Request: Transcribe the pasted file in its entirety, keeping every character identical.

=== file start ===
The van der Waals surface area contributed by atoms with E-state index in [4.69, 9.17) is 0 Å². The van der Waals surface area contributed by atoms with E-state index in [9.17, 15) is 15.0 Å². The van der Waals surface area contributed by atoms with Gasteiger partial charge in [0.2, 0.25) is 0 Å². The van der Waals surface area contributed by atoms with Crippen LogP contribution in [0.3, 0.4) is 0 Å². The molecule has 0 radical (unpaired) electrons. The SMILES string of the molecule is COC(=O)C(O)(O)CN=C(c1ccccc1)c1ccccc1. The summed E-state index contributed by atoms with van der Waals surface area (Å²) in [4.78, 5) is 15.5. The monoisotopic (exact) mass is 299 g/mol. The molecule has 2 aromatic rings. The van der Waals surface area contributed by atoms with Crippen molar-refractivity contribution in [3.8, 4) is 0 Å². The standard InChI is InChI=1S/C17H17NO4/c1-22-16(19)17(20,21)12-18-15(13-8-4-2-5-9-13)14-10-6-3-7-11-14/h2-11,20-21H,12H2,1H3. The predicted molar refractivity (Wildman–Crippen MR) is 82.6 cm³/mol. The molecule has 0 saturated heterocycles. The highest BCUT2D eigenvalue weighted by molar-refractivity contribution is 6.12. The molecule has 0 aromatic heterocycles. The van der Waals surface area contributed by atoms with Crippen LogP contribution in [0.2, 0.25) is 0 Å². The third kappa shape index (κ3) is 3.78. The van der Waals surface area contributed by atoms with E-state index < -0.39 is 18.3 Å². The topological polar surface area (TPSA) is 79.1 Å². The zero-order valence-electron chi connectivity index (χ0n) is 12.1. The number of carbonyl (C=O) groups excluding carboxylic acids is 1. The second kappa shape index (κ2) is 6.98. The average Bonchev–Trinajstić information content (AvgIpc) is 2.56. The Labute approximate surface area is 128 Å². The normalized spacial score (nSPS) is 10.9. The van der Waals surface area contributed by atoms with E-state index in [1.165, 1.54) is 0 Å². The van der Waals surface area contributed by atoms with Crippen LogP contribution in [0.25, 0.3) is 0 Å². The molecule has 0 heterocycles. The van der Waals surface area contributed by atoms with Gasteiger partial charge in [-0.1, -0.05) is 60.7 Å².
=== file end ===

The van der Waals surface area contributed by atoms with E-state index in [4.69, 9.17) is 0 Å². The van der Waals surface area contributed by atoms with E-state index in [9.17, 15) is 15.0 Å². The van der Waals surface area contributed by atoms with Gasteiger partial charge in [0.2, 0.25) is 0 Å². The van der Waals surface area contributed by atoms with Crippen LogP contribution in [0.3, 0.4) is 0 Å². The molecule has 0 radical (unpaired) electrons. The SMILES string of the molecule is COC(=O)C(O)(O)CN=C(c1ccccc1)c1ccccc1. The summed E-state index contributed by atoms with van der Waals surface area (Å²) in [4.78, 5) is 15.5. The monoisotopic (exact) mass is 299 g/mol. The molecule has 2 aromatic rings. The van der Waals surface area contributed by atoms with Crippen molar-refractivity contribution in [3.8, 4) is 0 Å². The standard InChI is InChI=1S/C17H17NO4/c1-22-16(19)17(20,21)12-18-15(13-8-4-2-5-9-13)14-10-6-3-7-11-14/h2-11,20-21H,12H2,1H3. The predicted molar refractivity (Wildman–Crippen MR) is 82.6 cm³/mol. The molecule has 0 saturated heterocycles. The highest BCUT2D eigenvalue weighted by molar-refractivity contribution is 6.12. The molecule has 0 aromatic heterocycles. The van der Waals surface area contributed by atoms with Crippen LogP contribution in [0.2, 0.25) is 0 Å². The third kappa shape index (κ3) is 3.78. The van der Waals surface area contributed by atoms with E-state index < -0.39 is 18.3 Å². The topological polar surface area (TPSA) is 79.1 Å². The zero-order valence-electron chi connectivity index (χ0n) is 12.1. The number of carbonyl (C=O) groups excluding carboxylic acids is 1. The second kappa shape index (κ2) is 6.98. The average Bonchev–Trinajstić information content (AvgIpc) is 2.56. The Labute approximate surface area is 128 Å². The normalized spacial score (nSPS) is 10.9. The van der Waals surface area contributed by atoms with E-state index in [1.165, 1.54) is 0 Å². The van der Waals surface area contributed by atoms with Crippen LogP contribution in [0.25, 0.3) is 0 Å². The molecule has 0 heterocycles. The van der Waals surface area contributed by atoms with Gasteiger partial charge in [-0.1, -0.05) is 60.7 Å².